Quillian owns other properties nearby, including Mr. Henry’s and the vacant lots surrounding 1230 Pennsylvania Avenue, SE, currently leased to Frager’s for their temporary garden and landscaping business.  Frager’s closed their temporary location across from Eastern Market last month, after the Hine project got the go ahead from federal court and the developer announced remediation of the building would begin in March.

Also the owner of the controversial “Shotgun House,” Quillian has jousted with the city for decades over his desire to raze the structure at 1229 E Street, SE.  The structure – a darling of preservationists – apparently stands in the way of development of the lots currently leased to Frager’s.  Last June, ANC6B reluctantly endorsed the concept of a raze permit for the Shotgun House after expressing unhappiness with Quillian who bought the property in 1985 and, in the eyes of the ANC and many in the community, connived to raze the property for redevelopment using “demolition by neglect.”  See CHC posting here:  http://bit.ly/1qAicMC

The Shotgun House

The Shotgun House

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ANC Committee Nixes 100% Affordable Housing for Boys and Girls Club

Boys and Girls Club, Eastern Branch Building, 261 17th Street, SE

Boys and Girls Club, Eastern Branch Building, 261 17th Street, SE

ANC Committee Nixes 100% Affordable Housing for Boys and Girls Club

Wants DGS to Issue a New More Flexible Request for Proposals

by Larry Janezich

Last night, ANC6B’s Planning and Zoning Committee voted to send a letter to the Department of General Services, the Mayor, and City Council members flatly opposing the agency settling on a development proposal from Dantes Partners/Menkiti Group to convert Hill East’s former Boys and Girls Club to 100% affordable housing units for seniors.  The draft letter, crafted by Commissioner Denise Krepp on behalf of the ANC, states in part:

“We are opposed to DGS settling on the Dantes Partners/Menkiti Group proposal.  We respectfully request that the current RFP be amended and re-issued with an extended lease period and that DGS work far more closely with ANC 6B to address neighbor concerns with the property.”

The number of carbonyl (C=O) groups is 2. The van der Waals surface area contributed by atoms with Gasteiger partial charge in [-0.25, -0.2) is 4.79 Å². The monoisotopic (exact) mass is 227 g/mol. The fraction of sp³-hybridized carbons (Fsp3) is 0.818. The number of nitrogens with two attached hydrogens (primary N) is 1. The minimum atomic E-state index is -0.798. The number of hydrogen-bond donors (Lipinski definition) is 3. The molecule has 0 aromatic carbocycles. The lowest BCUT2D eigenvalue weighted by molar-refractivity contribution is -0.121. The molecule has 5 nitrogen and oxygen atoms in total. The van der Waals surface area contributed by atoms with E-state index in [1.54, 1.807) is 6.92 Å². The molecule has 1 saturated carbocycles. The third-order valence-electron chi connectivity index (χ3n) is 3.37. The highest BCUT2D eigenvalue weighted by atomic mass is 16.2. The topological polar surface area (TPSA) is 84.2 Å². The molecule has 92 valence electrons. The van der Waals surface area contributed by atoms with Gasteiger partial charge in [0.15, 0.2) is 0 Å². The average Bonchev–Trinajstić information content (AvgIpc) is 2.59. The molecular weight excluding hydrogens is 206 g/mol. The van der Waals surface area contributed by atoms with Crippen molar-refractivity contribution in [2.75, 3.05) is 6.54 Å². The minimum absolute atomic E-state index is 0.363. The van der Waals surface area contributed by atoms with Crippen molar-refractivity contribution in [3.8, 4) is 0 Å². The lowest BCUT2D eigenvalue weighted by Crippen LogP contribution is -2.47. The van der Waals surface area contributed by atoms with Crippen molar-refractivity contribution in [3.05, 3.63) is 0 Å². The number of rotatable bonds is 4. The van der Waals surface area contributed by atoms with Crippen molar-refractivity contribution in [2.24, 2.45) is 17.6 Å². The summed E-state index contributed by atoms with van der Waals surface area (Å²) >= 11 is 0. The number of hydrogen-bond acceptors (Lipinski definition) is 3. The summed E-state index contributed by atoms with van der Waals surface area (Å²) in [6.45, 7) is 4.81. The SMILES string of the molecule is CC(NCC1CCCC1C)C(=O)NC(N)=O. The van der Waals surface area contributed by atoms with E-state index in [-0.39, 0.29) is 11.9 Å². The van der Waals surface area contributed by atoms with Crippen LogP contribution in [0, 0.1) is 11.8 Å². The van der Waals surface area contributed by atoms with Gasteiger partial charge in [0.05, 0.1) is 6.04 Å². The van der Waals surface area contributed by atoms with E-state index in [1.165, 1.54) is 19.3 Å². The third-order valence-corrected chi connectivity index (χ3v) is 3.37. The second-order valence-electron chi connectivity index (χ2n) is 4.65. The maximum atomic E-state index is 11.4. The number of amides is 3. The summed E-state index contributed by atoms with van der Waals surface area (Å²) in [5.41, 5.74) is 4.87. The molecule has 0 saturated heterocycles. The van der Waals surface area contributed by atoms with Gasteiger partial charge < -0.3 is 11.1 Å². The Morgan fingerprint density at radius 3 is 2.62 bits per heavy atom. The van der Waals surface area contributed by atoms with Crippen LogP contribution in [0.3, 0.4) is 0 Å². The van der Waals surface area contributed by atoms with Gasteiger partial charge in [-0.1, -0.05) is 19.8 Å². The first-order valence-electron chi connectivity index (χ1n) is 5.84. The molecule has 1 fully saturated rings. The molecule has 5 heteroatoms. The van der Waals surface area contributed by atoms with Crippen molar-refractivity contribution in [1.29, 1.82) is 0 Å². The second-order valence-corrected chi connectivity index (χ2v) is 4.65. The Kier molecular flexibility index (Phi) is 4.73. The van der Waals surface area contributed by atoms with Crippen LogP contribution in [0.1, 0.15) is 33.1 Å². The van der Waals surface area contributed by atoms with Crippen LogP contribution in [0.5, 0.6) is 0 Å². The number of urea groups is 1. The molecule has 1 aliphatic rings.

The letter states that the ANC had hoped the DGS would relax terms of the original Request for Proposals in connection with a call for Best and Final Offers (BAFOs) to allow the two bidding developers to “better address resident concerns.”  Instead, the letter says, “DGS further tightened the terms of the flawed RFP, including doubling-down on the 25-year lease restriction.”  The result was that the call for BAFOs eliminated a proposal for market rate housing put forward by Century Associates which many in the community favored over the Dantes/Menkiti 100% affordable housing proposal – though it was clear that the same percentage of the community preferred a mixed income project over either of the two bids proffered.

DGS, for its part, subsequently dismissed concerns raised by Commissioner Krepp after the BAFO’s had been made public.  In an email which read, in part, “. . .while the ANC is an advisory body, it does not participate in the deliberative process. The ANC’s role is certainly to provide comments to which the District is obligated to give “great weight” to decisions affecting its boundaries, but this is limited to areas that directly affect the ANC and its constituents, such as advising on the appropriateness of a facility, whether it supports the health and well-being of a community, and does not run counter to or disrupt community goals.”  It appeared to some observers that the statement reflected the long history of dismissiveness with which city agencies have treated the ANCs.

Commissioner Brian Flahaven, Chair of the ANC’s Hill East Task Force, called the response, “absurd” – saying that there is “no way the community is not affected” and that the ANC does not have the ability to “opine and weigh in.”  Flahaven said that the community has a 30 day period to respond to the BAFO, before DGS awards the bid and urged that a new modified RFP be issued because the “original RFP was flawed, because the community was left with only one choice, and because DGS did not provide flexibility in the RFP when it had an opportunity to do so.”

The Committee subsequently voted 11 – 0 – 1 to send the letter to the full ANC for consideration at its meeting next week with a recommendation of support.  Commissioner Oldenburg was the one abstention.  Oldenburg did not respond to an email asking her why she abstained.

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First Look at Rose’s Luxury’s Sliding Glass Roof

Rendering of Rose's Luxury's Proposed Enclosed Roof Deck with Sliding Glass Roof.  The Closer Image Shows the Roof in the Open Position.  The other Image Shows It Closed.

Rendering of the  Rear of Rose’s Luxury and Proposed Enclosed Roof Deck with Sliding Glass Roof. The Near Image Shows the Roof in the Open Position. The Far Image Shows It Closed.

Owner and Chef Aaron Silverman Tells ANC6B's Planning and Zoning Committee of His Plans for Rose's Luxury.

Owner and Chef Aaron Silverman Tells ANC6B’s Planning and Zoning Committee of His Plans for Rose’s Luxury.

First Look at Rose’s Luxury’s Sliding Glass Roof

Owner’s Presentation to ANC Committee Prompts Squabble Over Process

by Larry Janezich

Rose’s Luxury owner and chef Aaron Silverman presented his plans for enclosing his roof top dining area complete with a sliding glass roof to ANC6B’s Planning and Zoning Committee last night.